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Warsaw (Poland) is a city bursting with change. Rising into economical prominence in the set of European capitals, it is still in search of its spatial identity. Undergoing a rapid transformation, the city has become a battleground for two clashing visions of urban development: the neoliberal with its appreciation for the ground value and private initiatives, and a more communal vision, underlining the importance of public spaces and accessibility of urban infrastructure.
In the heart of this debate is the Warszawianka sports centre in Warsaw’s Mokotow district. Designed in 1954, it is currently in a state of decay. Nevertheless, Warszawianka has not been completely forgotten: a series of voices have been rising in order to reevaluate how this space can be updated to serve present needs and bring back its relevance in the context of the city, as the extremely lauded project that it once was.
The Warszawianka Sports Centre was designed in 1954 by an interdisciplinary team of the Art and Research Unit of the Warsaw Academy of Fine Arts. Under the direction of Sołtan, Le Corbusier’s follower and assistant between 1945 and 1949, this became a project abundant in theoretical issues. By its spatial qualities and intrinsic architectural values, it has since been acknowledged as an outstanding architectural work that integrated different forms of expression and different scales of design within one project. It departed from an elevated discussion of how could the city be planned for the benefits of the human and at the same time capture more poetic aspects of the landscape.
This assignment plans to rescue the memory of the place as a broader sportive complex planned in a privileged natural setting for the wellbeing of the community. In the specific case of Warszawianka, the connection with the wider urban scale, through the green backbone of the city is an opportunity to bring back some of its former dignity. What is intended is a series of strategies that convey the qualities of the original project and contribute to making it visible again in the wider context of the city. This also suggests the consideration over new uses of neglected public spaces.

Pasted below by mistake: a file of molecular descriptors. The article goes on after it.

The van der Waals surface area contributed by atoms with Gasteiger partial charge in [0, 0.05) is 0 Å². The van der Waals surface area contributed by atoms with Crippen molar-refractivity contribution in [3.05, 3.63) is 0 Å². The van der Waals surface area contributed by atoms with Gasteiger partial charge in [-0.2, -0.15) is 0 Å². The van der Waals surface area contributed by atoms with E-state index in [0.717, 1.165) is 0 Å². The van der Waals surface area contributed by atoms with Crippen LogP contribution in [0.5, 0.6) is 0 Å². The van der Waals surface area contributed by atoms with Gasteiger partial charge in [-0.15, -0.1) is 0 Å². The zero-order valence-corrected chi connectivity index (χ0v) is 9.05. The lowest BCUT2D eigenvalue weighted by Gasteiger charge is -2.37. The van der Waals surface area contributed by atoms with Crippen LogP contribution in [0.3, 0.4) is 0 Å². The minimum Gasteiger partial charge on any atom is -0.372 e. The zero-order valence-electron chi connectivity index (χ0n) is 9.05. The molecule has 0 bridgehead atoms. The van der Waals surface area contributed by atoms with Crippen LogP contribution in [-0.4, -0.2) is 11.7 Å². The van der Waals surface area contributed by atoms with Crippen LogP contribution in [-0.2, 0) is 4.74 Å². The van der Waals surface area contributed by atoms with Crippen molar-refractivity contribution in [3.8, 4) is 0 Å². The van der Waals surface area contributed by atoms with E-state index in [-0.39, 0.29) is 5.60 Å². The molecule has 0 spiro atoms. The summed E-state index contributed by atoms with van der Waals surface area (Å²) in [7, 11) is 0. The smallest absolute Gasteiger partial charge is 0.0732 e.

Despite its present state, it is still a location full of intangible qualities, subtle formal gestures that amplify the feeling of communion with nature and the fellow human being. The competition attempts to preserve those immaterial values through a new refurbishment project. In relation with the conceptual values of the original project, the new sports complex should be a combination of sport, art/architecture and the landscape, a project that will be fruitful for the development of the district and give rise to an appealing hub in the context of the city.
This Competition is open to all students and professionals of areas related to Architecture, individually or in group up to 4 members. Multidisciplinary teams are encouraged.
ogna Świątkowska – Head of Bęc Zmiana Foundation
Maria Schirmer – Architect, Head of Architecture and Construction Department of the Mokotów district in Warsaw
Tomasz Fudala – Architecture curator at the Museum of Modern Art in Warsaw
Patrick Verhoeven – Architect, Principal at Mandaworks Architects
A total fund of 5000€ in prize money will be awarded to winning entries and awards of merit. To all the awarded proposals, online promotion will be made through specialized websites and blogs.
- First Prize: 3500€
- Second Prize: 1000€
- Third Prize: 500€
- 5 Awards of Merit, with no monetary prize
Registration fees range from 40€ in the First Stage Registration to 90€ in the Final Stage Registration.
- Jun. 17th – Launch of the Competition
- Sep. 17th – FINAL DATE FOR PROJECT SUBMISSION
- Oct. 8th – WINNERS ANNOUNCEMENT